How customer service operations will transform themselves over the coming years is really a matter of pure math. Let’s examine how call centers work: “Here” is actually “there”—in India or the Philippines or Mexico—where massive facilities of people sit at desks with computers and phone headsets, fielding call after call from individuals around the world complaining of problems they’re experiencing with a product or service. Suffice it to say that if one person is having an issue with a product, then it’s likely many others are as well.
This model breaks down financially at some point. Solving a customer’s problem on a one-on-one basis is hardly as cost-effective as solving everyone’s problem at once. So imagine, if you will, that when a brand sells a product, it informs the new customer that anytime there’s a known problem—a software patch, a recall, a service outage—a tweet or series of tweets will be sent out immediately using a common hashtag (e.g. #CiceronService) with a link to a Web page outlining specific instructions. (Comcast does this relatively well, even if using Twitter primarily for one-to-one service calls through direct messaging.) If the customer chooses to follow the brand directly, that person will see the tweet. If that person decides not to follow, he or she can still search Twitter for the hashtag and have the problem resolved.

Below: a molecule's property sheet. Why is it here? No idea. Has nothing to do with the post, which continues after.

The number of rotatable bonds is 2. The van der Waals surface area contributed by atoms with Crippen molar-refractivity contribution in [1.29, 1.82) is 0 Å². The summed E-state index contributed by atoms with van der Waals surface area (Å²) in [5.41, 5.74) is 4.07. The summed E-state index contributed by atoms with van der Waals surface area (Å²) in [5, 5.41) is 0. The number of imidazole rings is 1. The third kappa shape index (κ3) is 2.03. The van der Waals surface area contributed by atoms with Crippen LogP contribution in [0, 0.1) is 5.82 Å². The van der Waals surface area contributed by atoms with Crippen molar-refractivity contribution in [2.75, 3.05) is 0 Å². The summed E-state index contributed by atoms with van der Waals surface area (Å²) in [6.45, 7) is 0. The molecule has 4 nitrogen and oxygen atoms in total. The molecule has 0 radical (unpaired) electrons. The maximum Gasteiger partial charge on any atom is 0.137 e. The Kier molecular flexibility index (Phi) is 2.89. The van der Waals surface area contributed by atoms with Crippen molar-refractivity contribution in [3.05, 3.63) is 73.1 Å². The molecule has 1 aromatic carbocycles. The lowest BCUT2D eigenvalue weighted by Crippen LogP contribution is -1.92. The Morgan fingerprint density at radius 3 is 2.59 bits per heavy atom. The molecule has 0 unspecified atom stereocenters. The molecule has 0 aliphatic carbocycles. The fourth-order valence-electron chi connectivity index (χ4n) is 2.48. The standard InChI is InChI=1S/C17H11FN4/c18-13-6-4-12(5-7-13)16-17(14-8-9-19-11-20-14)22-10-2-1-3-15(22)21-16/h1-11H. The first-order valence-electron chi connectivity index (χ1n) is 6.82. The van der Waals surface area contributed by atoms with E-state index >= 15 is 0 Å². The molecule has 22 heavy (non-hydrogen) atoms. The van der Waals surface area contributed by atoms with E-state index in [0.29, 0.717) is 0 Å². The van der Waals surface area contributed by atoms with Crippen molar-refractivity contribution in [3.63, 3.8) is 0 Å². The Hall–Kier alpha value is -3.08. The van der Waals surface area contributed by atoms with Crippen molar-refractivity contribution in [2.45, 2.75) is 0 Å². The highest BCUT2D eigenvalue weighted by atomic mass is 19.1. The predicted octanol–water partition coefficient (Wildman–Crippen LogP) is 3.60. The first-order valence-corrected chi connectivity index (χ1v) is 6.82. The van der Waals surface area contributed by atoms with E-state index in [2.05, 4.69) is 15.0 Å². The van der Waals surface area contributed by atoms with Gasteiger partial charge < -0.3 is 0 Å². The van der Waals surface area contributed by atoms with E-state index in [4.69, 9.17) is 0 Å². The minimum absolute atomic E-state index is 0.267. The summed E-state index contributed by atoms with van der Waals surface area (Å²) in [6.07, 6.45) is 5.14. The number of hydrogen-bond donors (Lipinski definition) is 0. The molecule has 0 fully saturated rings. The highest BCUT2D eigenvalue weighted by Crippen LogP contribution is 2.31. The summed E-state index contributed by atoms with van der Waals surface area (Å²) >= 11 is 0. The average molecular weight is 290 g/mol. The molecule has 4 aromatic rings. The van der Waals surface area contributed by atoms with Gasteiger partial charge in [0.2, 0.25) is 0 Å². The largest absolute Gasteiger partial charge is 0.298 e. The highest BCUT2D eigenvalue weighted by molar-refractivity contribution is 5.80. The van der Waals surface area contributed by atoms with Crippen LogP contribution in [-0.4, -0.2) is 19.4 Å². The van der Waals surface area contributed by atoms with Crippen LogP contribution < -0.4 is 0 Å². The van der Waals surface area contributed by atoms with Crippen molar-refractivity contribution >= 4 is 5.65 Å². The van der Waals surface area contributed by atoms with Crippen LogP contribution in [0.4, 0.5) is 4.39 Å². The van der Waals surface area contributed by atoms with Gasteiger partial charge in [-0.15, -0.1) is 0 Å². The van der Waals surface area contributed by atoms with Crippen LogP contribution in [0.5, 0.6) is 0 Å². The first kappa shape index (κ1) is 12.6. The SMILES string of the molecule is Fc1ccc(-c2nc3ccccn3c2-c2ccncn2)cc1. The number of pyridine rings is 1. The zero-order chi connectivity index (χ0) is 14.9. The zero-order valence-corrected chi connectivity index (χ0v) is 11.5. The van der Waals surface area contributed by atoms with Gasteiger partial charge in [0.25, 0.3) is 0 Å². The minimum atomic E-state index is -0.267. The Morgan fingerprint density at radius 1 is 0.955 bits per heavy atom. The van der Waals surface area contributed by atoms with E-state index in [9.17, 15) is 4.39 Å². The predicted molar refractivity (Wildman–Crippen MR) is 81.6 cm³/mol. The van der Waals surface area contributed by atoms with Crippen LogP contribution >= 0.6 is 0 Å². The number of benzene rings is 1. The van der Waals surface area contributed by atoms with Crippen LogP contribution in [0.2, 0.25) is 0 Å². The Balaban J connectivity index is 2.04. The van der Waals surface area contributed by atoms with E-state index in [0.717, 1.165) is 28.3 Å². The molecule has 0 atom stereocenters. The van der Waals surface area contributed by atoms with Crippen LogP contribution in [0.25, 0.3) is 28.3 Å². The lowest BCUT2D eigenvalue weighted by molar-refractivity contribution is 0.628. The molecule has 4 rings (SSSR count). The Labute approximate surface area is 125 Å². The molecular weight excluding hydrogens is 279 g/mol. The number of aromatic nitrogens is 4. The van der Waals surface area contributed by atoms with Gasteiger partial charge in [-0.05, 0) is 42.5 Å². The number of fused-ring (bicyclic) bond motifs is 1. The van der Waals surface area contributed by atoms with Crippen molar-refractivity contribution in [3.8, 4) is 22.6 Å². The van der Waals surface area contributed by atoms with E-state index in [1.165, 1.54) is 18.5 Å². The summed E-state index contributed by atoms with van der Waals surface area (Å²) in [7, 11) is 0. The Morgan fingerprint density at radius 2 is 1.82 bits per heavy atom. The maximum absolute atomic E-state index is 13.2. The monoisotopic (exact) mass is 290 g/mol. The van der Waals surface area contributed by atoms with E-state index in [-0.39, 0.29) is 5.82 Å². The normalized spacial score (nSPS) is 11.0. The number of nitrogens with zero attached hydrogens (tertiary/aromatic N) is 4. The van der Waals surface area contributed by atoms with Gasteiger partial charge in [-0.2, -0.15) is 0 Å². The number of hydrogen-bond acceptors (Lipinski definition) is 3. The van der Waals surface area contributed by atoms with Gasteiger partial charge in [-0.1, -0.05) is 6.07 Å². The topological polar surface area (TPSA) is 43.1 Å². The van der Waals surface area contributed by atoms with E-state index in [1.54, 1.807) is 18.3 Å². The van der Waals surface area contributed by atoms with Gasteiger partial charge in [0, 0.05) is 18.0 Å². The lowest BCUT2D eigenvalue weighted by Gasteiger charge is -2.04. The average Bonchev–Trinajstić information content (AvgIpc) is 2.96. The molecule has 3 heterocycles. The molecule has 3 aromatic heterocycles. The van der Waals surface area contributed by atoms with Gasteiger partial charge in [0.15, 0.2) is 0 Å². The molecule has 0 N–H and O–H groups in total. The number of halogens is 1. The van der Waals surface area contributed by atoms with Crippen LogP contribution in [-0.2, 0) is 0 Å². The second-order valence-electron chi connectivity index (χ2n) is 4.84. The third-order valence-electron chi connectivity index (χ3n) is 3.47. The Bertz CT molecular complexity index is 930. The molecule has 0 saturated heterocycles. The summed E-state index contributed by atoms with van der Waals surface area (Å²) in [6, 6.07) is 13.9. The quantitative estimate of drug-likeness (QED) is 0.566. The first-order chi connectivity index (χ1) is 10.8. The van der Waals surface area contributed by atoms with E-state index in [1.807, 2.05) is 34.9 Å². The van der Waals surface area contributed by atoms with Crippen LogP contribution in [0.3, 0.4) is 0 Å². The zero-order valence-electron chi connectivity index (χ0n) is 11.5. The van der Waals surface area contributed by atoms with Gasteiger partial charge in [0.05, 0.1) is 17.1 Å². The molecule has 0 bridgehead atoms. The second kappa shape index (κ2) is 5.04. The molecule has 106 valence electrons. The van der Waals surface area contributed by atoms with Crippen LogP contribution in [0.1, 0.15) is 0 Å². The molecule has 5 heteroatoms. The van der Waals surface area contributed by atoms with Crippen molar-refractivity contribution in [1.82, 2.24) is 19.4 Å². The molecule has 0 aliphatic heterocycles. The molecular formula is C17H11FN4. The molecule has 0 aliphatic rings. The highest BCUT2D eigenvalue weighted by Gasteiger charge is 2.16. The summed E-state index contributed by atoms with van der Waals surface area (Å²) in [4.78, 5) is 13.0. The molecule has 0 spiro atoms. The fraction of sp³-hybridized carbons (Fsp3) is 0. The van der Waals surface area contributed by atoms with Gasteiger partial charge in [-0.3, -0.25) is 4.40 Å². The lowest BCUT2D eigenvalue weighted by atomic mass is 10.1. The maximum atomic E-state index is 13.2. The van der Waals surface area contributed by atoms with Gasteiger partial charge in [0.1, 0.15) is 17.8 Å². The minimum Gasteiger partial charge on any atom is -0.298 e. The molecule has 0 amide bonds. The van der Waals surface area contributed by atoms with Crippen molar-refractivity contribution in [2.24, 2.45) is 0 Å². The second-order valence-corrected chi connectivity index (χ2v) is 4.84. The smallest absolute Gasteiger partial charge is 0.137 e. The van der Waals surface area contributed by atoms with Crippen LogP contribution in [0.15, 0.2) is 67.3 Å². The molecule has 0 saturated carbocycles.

In this scenario, a 140-character tweet has solved the problem that needed to be resolved by 100 people in a call center. The cost savings from an improved process and satisfaction from customers certainly adds to the bottom line.
I’m not a finance guy, but I’d love to see the analysis on that.
Just as marketers salivate at the idea of blasting away at thousands of “likes” and “followers” (and if you’ve been reading this blog, you know I abhor such behaviors), imagine turning that scene around to helping thousands of customers solve problems in a highly efficient, highly scaled fashion. (Mashable has a few great examples.) Also imagine capturing all of that data to turn into real business intelligence for continuously enhancing customer service and product intelligence.
What this series has been about is very simple: There is significant, business-changing value in all of these emerging social technologies, across the enterprise. Marketers were the first to grab on for obvious reasons, but nearly all sectors of the organization should be seeking ways to use this wonderful technology to its benefits—and its customers’ benefits. I really do believe there is a goldmine of value sitting right under everyone’s noses. We simply need bold leaders to extract and scale the opportunities.